Marine Compressed Natural Gas (CNG) is a technology that has evolved to a point where technical challenges no longer pose a hurdle to project development. The Class Societies have provided guidance and rules that allow for ship construction, and the proponents have completed the testing and certification required in advance of final project definition.

In the recent past at a time of high energy prices, the question on the lips of many interested industry observers is " Why have we not yet seen a Marine CNG project???

This paper will examine the state of the industry and outline the reasons that this technology has not yet seen a final project approval. We will provide a brief description of the proponents' current readiness, describing any additional technical hurdles that apply to particular technologies as well as industry wide barriers. In addition, we will focus on many of the projects that have examined marine CNG and the reasons why these projects have not yet proceeded.

The Centre has found that the following key issues have hampered Marine CNG development:

  • Target Market - Marine CNG has never been a solution for large scale export for natural gas, yet many gas owners have contrasted this technology against its gas transport cousin, LNG. Many initial projects examined marine CNG as a solution to transport large volumes of gas over medium to long distances. Marine CNG's niche remains in regional transport, where gas market dynamics are far removed from LNG solutions.

  • Human Resource Availability - The boom of natural gas development has seen many new (and proposed) gas delivery solutions. With so many projects on the drawing board, human resource availability is at a premium. It was inevitable that the international oil companies were going to deploy their human resources where the project scale was at its maximum. Smaller developments like marine CNG have suffered accordingly.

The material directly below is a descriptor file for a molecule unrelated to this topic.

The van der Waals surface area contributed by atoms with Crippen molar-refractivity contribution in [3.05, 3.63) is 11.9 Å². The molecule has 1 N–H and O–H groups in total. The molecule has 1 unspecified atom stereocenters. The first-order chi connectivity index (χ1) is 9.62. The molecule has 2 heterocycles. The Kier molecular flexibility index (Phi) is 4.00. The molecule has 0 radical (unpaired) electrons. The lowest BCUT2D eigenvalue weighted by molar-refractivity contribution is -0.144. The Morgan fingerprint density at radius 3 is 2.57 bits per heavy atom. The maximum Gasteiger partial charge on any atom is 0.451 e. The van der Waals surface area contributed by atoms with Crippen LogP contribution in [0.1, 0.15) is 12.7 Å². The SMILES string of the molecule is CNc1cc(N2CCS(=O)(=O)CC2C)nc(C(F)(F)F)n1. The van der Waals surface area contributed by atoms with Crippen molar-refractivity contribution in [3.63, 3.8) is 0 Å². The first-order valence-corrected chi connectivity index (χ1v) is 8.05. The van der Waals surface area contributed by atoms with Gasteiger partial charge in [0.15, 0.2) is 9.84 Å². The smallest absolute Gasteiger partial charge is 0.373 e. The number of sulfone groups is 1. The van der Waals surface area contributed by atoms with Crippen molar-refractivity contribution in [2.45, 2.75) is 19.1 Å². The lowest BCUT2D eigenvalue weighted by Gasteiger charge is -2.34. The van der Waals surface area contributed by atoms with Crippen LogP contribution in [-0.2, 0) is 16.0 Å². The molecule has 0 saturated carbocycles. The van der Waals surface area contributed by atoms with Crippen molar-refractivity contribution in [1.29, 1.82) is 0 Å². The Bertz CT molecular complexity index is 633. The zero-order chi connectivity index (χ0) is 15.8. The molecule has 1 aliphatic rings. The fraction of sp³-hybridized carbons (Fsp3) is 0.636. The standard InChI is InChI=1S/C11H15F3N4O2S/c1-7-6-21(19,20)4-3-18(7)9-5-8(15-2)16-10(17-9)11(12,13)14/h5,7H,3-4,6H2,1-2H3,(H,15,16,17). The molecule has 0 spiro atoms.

• Unclear Economics - Marine CNG has suffered from a lack of transparency on project cost. Other gas delivery solutions have accepted economic ranges that can quickly be applied to different project scenarios. Questions surrounding capital and operational costs and the resulting tariff structure are not readily available to the industry. In a time where gas supply agreements are becoming more and more challenging, the economics of Marine CNG must be clear.

  • Fragmented Industry - When any of the technology proponents gets a contract, the industry wins. While there are advantages to being the first or early entrant, this does not preclude competition from achieving similar success. Any contract would be an endorsement of the industry as a whole and increases the probability of others succeeding.

As Charles Darwin stated, it is not the strongest or quickest that survive. It is the ones most adaptive to change. The marine CNG industry needs to concentrate on making a project happen based on the merits of their own technology.

The Centre for Marine CNG has spent considerable effort examining the challenges for this unique technology. There continue to be niche applications where Marine CNG is the optimal economic and technical solution for gas development, which we will provide.


Marine CNG has been identified as a niche technology that will complement both LNG and pipeline technologies for stranded gas monetization. One of the major benefits for CNG is the minimal fixed capital assets for resource exploitation. In comparison to LNG, there is no requirement for liquefaction and regassification terminals, with the added benefit of a mobile asset (the CNG vessel) that can be redeployed, depending on gas supply agreements, seasonality and/or life of field.

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